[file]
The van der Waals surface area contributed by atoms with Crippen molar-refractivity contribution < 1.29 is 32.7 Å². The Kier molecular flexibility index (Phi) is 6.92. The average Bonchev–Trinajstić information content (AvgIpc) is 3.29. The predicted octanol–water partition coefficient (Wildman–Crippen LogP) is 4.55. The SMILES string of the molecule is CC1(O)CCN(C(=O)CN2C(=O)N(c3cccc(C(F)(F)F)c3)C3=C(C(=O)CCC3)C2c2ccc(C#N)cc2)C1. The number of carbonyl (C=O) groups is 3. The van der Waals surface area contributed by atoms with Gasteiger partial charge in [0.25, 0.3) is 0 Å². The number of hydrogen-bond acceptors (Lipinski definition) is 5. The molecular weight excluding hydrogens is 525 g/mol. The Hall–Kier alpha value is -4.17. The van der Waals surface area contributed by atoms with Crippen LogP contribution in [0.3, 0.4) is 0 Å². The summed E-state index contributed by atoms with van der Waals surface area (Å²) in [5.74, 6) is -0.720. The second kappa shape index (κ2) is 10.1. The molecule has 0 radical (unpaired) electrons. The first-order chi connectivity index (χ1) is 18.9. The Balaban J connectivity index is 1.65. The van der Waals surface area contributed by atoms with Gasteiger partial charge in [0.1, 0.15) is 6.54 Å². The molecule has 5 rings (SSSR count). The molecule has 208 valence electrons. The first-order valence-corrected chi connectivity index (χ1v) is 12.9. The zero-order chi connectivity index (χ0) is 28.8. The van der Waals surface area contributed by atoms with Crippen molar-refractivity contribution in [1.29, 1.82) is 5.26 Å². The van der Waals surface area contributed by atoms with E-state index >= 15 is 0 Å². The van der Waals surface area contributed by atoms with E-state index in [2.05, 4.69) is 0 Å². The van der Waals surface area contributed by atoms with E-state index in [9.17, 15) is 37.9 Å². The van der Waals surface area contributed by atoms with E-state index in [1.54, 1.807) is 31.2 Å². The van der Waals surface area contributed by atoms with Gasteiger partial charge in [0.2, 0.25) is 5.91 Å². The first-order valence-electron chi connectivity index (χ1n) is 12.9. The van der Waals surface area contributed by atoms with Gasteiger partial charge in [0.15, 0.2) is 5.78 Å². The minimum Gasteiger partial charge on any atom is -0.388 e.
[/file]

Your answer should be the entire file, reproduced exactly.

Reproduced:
The van der Waals surface area contributed by atoms with Crippen molar-refractivity contribution < 1.29 is 32.7 Å². The Kier molecular flexibility index (Phi) is 6.92. The average Bonchev–Trinajstić information content (AvgIpc) is 3.29. The predicted octanol–water partition coefficient (Wildman–Crippen LogP) is 4.55. The SMILES string of the molecule is CC1(O)CCN(C(=O)CN2C(=O)N(c3cccc(C(F)(F)F)c3)C3=C(C(=O)CCC3)C2c2ccc(C#N)cc2)C1. The number of carbonyl (C=O) groups is 3. The van der Waals surface area contributed by atoms with Gasteiger partial charge in [0.25, 0.3) is 0 Å². The number of hydrogen-bond acceptors (Lipinski definition) is 5. The molecular weight excluding hydrogens is 525 g/mol. The Hall–Kier alpha value is -4.17. The van der Waals surface area contributed by atoms with Crippen LogP contribution in [0.3, 0.4) is 0 Å². The summed E-state index contributed by atoms with van der Waals surface area (Å²) in [5.74, 6) is -0.720. The second kappa shape index (κ2) is 10.1. The molecule has 0 radical (unpaired) electrons. The first-order chi connectivity index (χ1) is 18.9. The Balaban J connectivity index is 1.65. The van der Waals surface area contributed by atoms with Gasteiger partial charge in [0.1, 0.15) is 6.54 Å². The molecule has 5 rings (SSSR count). The molecule has 208 valence electrons. The first-order valence-corrected chi connectivity index (χ1v) is 12.9. The zero-order chi connectivity index (χ0) is 28.8. The van der Waals surface area contributed by atoms with Crippen molar-refractivity contribution in [1.29, 1.82) is 5.26 Å². The van der Waals surface area contributed by atoms with E-state index >= 15 is 0 Å². The van der Waals surface area contributed by atoms with E-state index in [2.05, 4.69) is 0 Å². The van der Waals surface area contributed by atoms with E-state index in [9.17, 15) is 37.9 Å². The van der Waals surface area contributed by atoms with E-state index in [1.54, 1.807) is 31.2 Å². The van der Waals surface area contributed by atoms with Gasteiger partial charge in [0.2, 0.25) is 5.91 Å². The first-order valence-electron chi connectivity index (χ1n) is 12.9. The van der Waals surface area contributed by atoms with Gasteiger partial charge in [0.15, 0.2) is 5.78 Å². The minimum Gasteiger partial charge on any atom is -0.388 e.